ANZ group executive for Australian retail Maile Carnegie pointed out that many borrowers are ahead of their minimum repayments, alongside the extremely high level of household deposits amassed in recent years.
Interest rate comparison firm RateCity said a 0.25 percentage point increase would increase repayments on a $500,000 loan by approximately $65 a month, or $130 a month for a $1 million mortgage.
Future rate hikes
Markets are pricing in the certainty of another rise in June, with predictions between another 25-basis-point hike and an even more significant increase. The market’s betting centres on a 0.7% cash rate after the RBA’s June 7 meeting, twice the current level of 0.35%.
Economists at the central banks remain deeply divided about how high-interest rates would rise from a 1.6 per cent forecast at the CBA up to more than 3% tipped by ANZ.
Westpac was in the middle, tipping a 2 per cent cash rate sometime next year.
Lowe said the RBA expected inflation to hit 6 per cent this year and more interest rate rises to come. “The board is committed to doing what is necessary to ensure that inflation in Australia returns to target over time,” said Lowe.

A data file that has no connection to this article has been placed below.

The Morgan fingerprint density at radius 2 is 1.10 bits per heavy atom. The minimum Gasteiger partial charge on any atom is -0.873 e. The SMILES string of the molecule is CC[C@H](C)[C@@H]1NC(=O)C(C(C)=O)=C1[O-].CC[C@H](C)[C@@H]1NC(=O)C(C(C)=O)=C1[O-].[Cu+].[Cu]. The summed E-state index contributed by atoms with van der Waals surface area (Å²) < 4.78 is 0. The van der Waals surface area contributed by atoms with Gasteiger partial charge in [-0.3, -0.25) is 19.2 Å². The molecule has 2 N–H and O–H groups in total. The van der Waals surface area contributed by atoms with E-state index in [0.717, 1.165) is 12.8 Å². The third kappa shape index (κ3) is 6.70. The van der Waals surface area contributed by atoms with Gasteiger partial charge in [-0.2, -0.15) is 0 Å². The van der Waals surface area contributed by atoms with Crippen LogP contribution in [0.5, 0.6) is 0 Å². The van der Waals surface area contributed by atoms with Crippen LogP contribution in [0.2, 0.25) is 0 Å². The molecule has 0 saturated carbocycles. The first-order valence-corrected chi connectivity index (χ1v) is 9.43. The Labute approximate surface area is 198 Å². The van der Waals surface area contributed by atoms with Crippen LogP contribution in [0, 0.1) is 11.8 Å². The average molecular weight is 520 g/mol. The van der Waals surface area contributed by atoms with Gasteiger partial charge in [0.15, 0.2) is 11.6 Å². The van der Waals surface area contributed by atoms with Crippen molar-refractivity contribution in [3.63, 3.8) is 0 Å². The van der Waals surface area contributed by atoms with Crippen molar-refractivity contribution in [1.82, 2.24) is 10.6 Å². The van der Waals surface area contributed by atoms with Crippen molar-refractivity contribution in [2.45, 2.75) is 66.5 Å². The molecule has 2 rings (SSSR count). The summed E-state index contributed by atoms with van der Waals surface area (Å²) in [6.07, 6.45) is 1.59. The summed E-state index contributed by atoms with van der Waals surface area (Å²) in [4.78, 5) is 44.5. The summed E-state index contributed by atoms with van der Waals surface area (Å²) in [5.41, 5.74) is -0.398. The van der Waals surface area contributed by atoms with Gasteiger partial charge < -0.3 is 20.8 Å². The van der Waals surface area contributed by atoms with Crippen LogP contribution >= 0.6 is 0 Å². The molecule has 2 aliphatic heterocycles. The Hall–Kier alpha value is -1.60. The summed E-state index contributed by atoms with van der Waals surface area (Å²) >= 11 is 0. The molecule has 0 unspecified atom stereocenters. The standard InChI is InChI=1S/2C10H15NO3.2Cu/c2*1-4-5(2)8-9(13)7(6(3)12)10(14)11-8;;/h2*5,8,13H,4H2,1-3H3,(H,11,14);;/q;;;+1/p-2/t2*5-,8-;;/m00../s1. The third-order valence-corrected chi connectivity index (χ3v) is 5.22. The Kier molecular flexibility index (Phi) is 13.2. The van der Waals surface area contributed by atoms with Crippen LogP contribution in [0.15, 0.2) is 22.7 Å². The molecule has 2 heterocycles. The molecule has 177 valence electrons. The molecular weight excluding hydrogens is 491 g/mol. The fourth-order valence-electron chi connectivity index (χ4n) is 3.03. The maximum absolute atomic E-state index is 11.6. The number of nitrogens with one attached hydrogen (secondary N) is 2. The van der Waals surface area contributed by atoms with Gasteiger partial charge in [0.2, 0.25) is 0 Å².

Over the longer term, Lowe stated it was “not unreasonable” to expect the cash rate would increase to 2.5%, which he described as a more normal level for borrowing costs.
What does a cash rate hike mean?
In simple terms, raising interest rates makes borrowing money more expensive.
Meaning that for people with a mortgage, their repayments are higher.
The RBA wields interest rates to manage the rates of inflation.
When borrowing becomes too expensive, the demand for goods and services can decrease, bringing the overall cost down.
Cost of living
Rises in the cost of petrol, electricity and food have seen many Australian households struggling to make ends meet.
The ABS has released cost of living indices for the March quarter, which soared from rising petrol prices. As a result, all cohorts’ cost of living in March 2022 rose by more than the underlying inflation rate of 3.7%, although each also grew by less than headline inflation (5.1%).